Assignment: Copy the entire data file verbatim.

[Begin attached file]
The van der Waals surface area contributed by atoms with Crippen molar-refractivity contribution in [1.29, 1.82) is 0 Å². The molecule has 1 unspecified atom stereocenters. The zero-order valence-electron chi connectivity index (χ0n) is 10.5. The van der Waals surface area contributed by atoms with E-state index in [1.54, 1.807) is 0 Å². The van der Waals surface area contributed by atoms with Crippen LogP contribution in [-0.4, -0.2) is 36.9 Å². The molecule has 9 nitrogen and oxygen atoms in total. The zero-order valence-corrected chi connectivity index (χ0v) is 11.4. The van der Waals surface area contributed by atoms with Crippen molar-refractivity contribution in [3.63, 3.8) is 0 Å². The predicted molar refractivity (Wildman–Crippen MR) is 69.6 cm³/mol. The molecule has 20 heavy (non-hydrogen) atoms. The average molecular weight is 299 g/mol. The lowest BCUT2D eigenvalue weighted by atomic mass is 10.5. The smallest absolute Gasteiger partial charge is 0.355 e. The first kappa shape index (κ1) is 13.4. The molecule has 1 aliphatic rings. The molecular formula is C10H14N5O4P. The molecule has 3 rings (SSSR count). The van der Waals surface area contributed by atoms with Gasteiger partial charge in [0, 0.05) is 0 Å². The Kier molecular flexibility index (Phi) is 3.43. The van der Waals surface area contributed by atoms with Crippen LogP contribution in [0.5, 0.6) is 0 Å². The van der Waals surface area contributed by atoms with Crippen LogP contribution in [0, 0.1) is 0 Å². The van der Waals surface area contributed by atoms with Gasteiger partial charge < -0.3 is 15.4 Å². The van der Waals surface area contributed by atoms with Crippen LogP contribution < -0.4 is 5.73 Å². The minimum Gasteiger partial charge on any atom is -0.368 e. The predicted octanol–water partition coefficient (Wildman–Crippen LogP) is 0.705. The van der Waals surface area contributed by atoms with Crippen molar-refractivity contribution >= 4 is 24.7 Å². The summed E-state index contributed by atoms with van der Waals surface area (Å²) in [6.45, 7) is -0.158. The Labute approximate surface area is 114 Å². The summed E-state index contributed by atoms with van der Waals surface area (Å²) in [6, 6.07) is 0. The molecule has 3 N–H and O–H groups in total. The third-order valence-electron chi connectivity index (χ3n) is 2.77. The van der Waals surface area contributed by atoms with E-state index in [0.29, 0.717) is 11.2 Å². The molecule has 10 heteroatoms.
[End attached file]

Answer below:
The van der Waals surface area contributed by atoms with Crippen molar-refractivity contribution in [1.29, 1.82) is 0 Å². The molecule has 1 unspecified atom stereocenters. The zero-order valence-electron chi connectivity index (χ0n) is 10.5. The van der Waals surface area contributed by atoms with E-state index in [1.54, 1.807) is 0 Å². The van der Waals surface area contributed by atoms with Crippen LogP contribution in [-0.4, -0.2) is 36.9 Å². The molecule has 9 nitrogen and oxygen atoms in total. The zero-order valence-corrected chi connectivity index (χ0v) is 11.4. The van der Waals surface area contributed by atoms with Crippen molar-refractivity contribution in [3.63, 3.8) is 0 Å². The predicted molar refractivity (Wildman–Crippen MR) is 69.6 cm³/mol. The molecule has 20 heavy (non-hydrogen) atoms. The average molecular weight is 299 g/mol. The lowest BCUT2D eigenvalue weighted by atomic mass is 10.5. The smallest absolute Gasteiger partial charge is 0.355 e. The first kappa shape index (κ1) is 13.4. The molecule has 1 aliphatic rings. The molecular formula is C10H14N5O4P. The molecule has 3 rings (SSSR count). The van der Waals surface area contributed by atoms with Gasteiger partial charge in [0, 0.05) is 0 Å². The Kier molecular flexibility index (Phi) is 3.43. The van der Waals surface area contributed by atoms with Crippen LogP contribution in [0.5, 0.6) is 0 Å². The van der Waals surface area contributed by atoms with Crippen LogP contribution in [0, 0.1) is 0 Å². The van der Waals surface area contributed by atoms with Gasteiger partial charge < -0.3 is 15.4 Å². The van der Waals surface area contributed by atoms with Crippen LogP contribution < -0.4 is 5.73 Å². The minimum Gasteiger partial charge on any atom is -0.368 e. The predicted octanol–water partition coefficient (Wildman–Crippen LogP) is 0.705. The van der Waals surface area contributed by atoms with Crippen molar-refractivity contribution >= 4 is 24.7 Å². The summed E-state index contributed by atoms with van der Waals surface area (Å²) in [6.45, 7) is -0.158. The Labute approximate surface area is 114 Å². The summed E-state index contributed by atoms with van der Waals surface area (Å²) in [6, 6.07) is 0. The molecule has 3 N–H and O–H groups in total. The third-order valence-electron chi connectivity index (χ3n) is 2.77. The van der Waals surface area contributed by atoms with E-state index in [0.29, 0.717) is 11.2 Å². The molecule has 10 heteroatoms.